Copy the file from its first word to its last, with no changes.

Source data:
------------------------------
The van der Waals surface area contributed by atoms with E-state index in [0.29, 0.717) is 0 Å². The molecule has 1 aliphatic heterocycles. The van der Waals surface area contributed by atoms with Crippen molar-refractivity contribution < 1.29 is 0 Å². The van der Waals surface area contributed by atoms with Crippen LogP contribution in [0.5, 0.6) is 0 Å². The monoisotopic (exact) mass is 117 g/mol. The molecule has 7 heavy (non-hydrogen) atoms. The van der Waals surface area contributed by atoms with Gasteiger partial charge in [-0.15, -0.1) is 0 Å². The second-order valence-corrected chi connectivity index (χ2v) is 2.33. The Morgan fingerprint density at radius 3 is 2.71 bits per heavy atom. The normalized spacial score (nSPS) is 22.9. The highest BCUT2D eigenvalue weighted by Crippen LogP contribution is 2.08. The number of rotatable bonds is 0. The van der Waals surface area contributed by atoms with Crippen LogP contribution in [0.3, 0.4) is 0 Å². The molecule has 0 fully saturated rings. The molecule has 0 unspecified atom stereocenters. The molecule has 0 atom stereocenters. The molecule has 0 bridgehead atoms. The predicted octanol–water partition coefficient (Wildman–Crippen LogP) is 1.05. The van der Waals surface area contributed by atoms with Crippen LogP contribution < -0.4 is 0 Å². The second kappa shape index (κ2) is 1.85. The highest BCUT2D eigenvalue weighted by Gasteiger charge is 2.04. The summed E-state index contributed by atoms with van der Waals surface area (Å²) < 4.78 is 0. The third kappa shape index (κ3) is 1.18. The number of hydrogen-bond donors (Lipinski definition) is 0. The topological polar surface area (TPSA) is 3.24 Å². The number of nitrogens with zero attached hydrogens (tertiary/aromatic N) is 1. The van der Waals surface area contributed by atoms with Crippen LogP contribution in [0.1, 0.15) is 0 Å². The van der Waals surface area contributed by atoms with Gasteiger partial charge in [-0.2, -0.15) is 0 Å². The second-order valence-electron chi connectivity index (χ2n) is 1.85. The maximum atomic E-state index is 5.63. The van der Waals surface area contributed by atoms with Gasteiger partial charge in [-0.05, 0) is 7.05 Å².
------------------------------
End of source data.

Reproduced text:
The van der Waals surface area contributed by atoms with E-state index in [0.29, 0.717) is 0 Å². The molecule has 1 aliphatic heterocycles. The van der Waals surface area contributed by atoms with Crippen molar-refractivity contribution < 1.29 is 0 Å². The van der Waals surface area contributed by atoms with Crippen LogP contribution in [0.5, 0.6) is 0 Å². The monoisotopic (exact) mass is 117 g/mol. The molecule has 7 heavy (non-hydrogen) atoms. The van der Waals surface area contributed by atoms with Gasteiger partial charge in [-0.15, -0.1) is 0 Å². The second-order valence-corrected chi connectivity index (χ2v) is 2.33. The Morgan fingerprint density at radius 3 is 2.71 bits per heavy atom. The normalized spacial score (nSPS) is 22.9. The highest BCUT2D eigenvalue weighted by Crippen LogP contribution is 2.08. The number of rotatable bonds is 0. The van der Waals surface area contributed by atoms with Crippen LogP contribution in [0.3, 0.4) is 0 Å². The molecule has 0 fully saturated rings. The molecule has 0 unspecified atom stereocenters. The molecule has 0 atom stereocenters. The molecule has 0 bridgehead atoms. The predicted octanol–water partition coefficient (Wildman–Crippen LogP) is 1.05. The van der Waals surface area contributed by atoms with Crippen LogP contribution < -0.4 is 0 Å². The second kappa shape index (κ2) is 1.85. The highest BCUT2D eigenvalue weighted by Gasteiger charge is 2.04. The summed E-state index contributed by atoms with van der Waals surface area (Å²) < 4.78 is 0. The third kappa shape index (κ3) is 1.18. The number of hydrogen-bond donors (Lipinski definition) is 0. The topological polar surface area (TPSA) is 3.24 Å². The number of nitrogens with zero attached hydrogens (tertiary/aromatic N) is 1. The van der Waals surface area contributed by atoms with Crippen LogP contribution in [0.1, 0.15) is 0 Å². The van der Waals surface area contributed by atoms with Gasteiger partial charge in [-0.2, -0.15) is 0 Å². The second-order valence-electron chi connectivity index (χ2n) is 1.85. The maximum atomic E-state index is 5.63. The van der Waals surface area contributed by atoms with Gasteiger partial charge in [-0.05, 0) is 7.05 Å².